On giving up.
Sometimes you just need to stop crying and take yourself out.
I can’t listen to classical music without choreographing ballets in my head. When I was younger I wanted to be a dancer. I attended numerous classes a week: ballet, jazz, contemporary. It was a good way for a shy girl to express herself without having to speak. I wanted to be a ballerina.
But my head and my body never quite got in synch. No matter how much time I spent stretching, my joints never loosened. I’ve never been able to do the splits. I’ve never been able to raise my leg more that a 45 degree angle to the ground. And, for a ballerina, that just won’t do.
I couldn’t keep up with it so I stopped going to classes, stopped dancing, and started looking for something else I wanted to be when I grew up.
I hit a wall on my first morning in Krakow. I’d been traveling for two weeks. Twice as long as I’ve ever traveled by myself before. And as I walked around the Old Town I couldn’t stop crying.
I cried because everyone said how beautiful Krakow was, but no one said that in the middle of it all was a Hard Rock Cafe. I cried because my roommates had to catch an early train so their packing woke me up well before I was ready. I cried because I desperately wanted to sleep with 6 pillows under my head again and take a shower in a room that didn’t smell. I cried because everyone in Europe has such cute dogs and I just want to get a puppy. I cried thinking of my dad. And of the boy. And that I can’t stand that my mom is dating someone.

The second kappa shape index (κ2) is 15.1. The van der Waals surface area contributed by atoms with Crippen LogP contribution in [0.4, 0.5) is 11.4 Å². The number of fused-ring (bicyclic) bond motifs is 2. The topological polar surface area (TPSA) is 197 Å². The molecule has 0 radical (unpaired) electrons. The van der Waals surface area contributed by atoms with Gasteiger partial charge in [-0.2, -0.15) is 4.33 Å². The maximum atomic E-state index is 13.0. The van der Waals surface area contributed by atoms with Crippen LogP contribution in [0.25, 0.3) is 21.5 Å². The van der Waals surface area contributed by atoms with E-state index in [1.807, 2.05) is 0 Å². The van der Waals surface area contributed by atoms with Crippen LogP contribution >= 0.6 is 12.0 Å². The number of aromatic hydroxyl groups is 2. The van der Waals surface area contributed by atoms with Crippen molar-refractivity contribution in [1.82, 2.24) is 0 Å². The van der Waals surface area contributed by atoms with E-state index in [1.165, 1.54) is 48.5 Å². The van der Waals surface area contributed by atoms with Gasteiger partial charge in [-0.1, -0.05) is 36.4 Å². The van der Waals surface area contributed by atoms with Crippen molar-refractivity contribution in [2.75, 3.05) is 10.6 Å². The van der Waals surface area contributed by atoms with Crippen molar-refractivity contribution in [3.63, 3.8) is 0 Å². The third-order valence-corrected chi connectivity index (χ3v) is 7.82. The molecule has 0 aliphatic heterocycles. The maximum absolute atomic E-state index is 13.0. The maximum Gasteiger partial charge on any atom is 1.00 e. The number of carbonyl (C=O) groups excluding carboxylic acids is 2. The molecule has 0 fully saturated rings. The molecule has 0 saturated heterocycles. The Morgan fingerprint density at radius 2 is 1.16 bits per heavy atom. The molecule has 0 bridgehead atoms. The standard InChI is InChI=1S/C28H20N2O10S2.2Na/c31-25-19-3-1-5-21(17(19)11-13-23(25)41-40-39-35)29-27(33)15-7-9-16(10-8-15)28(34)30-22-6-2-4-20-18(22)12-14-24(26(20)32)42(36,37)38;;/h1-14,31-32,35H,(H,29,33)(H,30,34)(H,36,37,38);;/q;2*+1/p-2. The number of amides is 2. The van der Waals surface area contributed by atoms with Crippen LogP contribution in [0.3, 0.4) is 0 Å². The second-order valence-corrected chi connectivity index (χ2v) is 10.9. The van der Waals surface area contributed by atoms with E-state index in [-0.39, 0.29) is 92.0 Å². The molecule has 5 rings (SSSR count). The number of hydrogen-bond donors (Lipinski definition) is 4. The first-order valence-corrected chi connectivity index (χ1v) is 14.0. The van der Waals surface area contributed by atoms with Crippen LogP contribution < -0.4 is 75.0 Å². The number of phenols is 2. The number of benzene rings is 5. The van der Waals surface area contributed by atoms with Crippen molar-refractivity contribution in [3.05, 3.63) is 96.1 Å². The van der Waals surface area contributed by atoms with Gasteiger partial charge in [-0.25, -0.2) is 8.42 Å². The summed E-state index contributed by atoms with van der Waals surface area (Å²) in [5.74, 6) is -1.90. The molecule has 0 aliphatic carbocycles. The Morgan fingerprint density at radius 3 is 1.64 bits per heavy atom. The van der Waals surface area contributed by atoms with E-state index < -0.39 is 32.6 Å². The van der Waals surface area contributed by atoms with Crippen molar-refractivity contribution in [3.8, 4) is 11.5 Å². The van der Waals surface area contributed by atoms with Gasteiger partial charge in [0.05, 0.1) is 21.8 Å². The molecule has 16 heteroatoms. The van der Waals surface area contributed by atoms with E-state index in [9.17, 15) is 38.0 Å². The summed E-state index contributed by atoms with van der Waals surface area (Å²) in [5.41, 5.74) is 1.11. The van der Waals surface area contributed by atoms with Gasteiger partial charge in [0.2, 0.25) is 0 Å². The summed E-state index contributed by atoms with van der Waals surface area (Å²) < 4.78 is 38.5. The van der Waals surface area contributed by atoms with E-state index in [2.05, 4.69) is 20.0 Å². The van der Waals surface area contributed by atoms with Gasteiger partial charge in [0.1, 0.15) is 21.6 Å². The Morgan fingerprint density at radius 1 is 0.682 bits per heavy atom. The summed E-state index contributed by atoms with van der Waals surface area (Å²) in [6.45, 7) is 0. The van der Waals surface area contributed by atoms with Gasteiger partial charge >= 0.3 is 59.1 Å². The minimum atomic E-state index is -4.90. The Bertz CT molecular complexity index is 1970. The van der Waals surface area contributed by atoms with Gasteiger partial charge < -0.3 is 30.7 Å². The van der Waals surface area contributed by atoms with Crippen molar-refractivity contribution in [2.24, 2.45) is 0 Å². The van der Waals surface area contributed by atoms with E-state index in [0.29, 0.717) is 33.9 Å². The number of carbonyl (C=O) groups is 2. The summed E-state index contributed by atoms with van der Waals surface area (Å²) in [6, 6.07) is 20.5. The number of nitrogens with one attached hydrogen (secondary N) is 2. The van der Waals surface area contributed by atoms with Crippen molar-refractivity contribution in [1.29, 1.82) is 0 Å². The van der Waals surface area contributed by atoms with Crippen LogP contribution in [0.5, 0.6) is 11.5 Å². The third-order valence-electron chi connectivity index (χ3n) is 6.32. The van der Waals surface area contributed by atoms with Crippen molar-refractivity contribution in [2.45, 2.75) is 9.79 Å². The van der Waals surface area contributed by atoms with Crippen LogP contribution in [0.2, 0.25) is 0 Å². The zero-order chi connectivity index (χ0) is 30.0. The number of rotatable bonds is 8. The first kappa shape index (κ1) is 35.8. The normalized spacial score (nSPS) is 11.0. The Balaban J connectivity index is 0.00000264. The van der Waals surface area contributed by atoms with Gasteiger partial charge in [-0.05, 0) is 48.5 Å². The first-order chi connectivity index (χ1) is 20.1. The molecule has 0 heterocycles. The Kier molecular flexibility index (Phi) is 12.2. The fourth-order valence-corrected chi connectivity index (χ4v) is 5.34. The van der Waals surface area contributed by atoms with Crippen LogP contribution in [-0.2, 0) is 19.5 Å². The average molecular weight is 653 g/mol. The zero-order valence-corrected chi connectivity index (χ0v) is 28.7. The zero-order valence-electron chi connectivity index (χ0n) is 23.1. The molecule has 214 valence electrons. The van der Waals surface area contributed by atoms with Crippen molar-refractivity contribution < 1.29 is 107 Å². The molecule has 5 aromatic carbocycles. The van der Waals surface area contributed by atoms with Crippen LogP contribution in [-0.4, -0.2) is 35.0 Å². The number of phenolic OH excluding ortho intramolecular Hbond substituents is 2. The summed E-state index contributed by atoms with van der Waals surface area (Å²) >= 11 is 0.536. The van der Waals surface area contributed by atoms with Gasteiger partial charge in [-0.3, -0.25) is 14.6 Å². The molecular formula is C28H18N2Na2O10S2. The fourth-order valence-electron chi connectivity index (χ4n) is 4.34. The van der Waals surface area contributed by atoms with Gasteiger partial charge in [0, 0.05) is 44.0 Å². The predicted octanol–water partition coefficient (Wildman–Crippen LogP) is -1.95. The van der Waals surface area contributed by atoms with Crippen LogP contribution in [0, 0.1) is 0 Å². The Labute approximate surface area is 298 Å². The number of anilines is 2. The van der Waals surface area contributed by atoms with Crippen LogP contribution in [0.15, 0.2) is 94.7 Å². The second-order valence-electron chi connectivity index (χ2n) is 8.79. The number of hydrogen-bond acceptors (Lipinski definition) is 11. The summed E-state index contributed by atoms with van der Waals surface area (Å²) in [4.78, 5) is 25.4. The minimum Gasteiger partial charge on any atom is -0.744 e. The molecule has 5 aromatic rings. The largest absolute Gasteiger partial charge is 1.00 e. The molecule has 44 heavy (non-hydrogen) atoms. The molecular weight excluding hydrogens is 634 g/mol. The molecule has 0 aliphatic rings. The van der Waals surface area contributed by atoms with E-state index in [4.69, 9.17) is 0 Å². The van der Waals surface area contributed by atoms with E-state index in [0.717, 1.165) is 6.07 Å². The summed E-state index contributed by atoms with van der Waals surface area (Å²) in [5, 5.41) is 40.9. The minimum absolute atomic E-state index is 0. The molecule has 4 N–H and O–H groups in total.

And it suddenly occurred to me that I quit my job. That I gave up a good gig with a salary and health benefits and may never find one again. And that I hate interviewing.
And I cried because I wanted to go home but I really don’t feel as if I have one.
And I cried because I can’t go home anyways because I don’t want everyone to think that I failed. And because I don’t want to fail.
Every block I had to sit on another bench and bury my nose in my map so no one would see my tears.
And then, after a morning full of tears, I took a breath, and I told myself this: stop crying that you want to go home because you know you’re not going to go home anyways.
And so I went back to my hostel and took a shower to get all of the dirt off my legs. And I put on a cute little dress. And I walked back to the square and sat myself down at a table. And I ordered a pork dish that was covered in mushrooms and cheese and reminded me, kind of, of the mushroom chicken and mushrooms that was the best ever discontinued dish at T.G.I.Fridays.
And then I bought a scoop of tiramisu gelato.
And then I went to a pretty church and bought a ticket to a classical music concert where I watched and choreographed my own little dances to Vivaldi and Pachelbel and Chopin.
And afterwards it all felt a little better.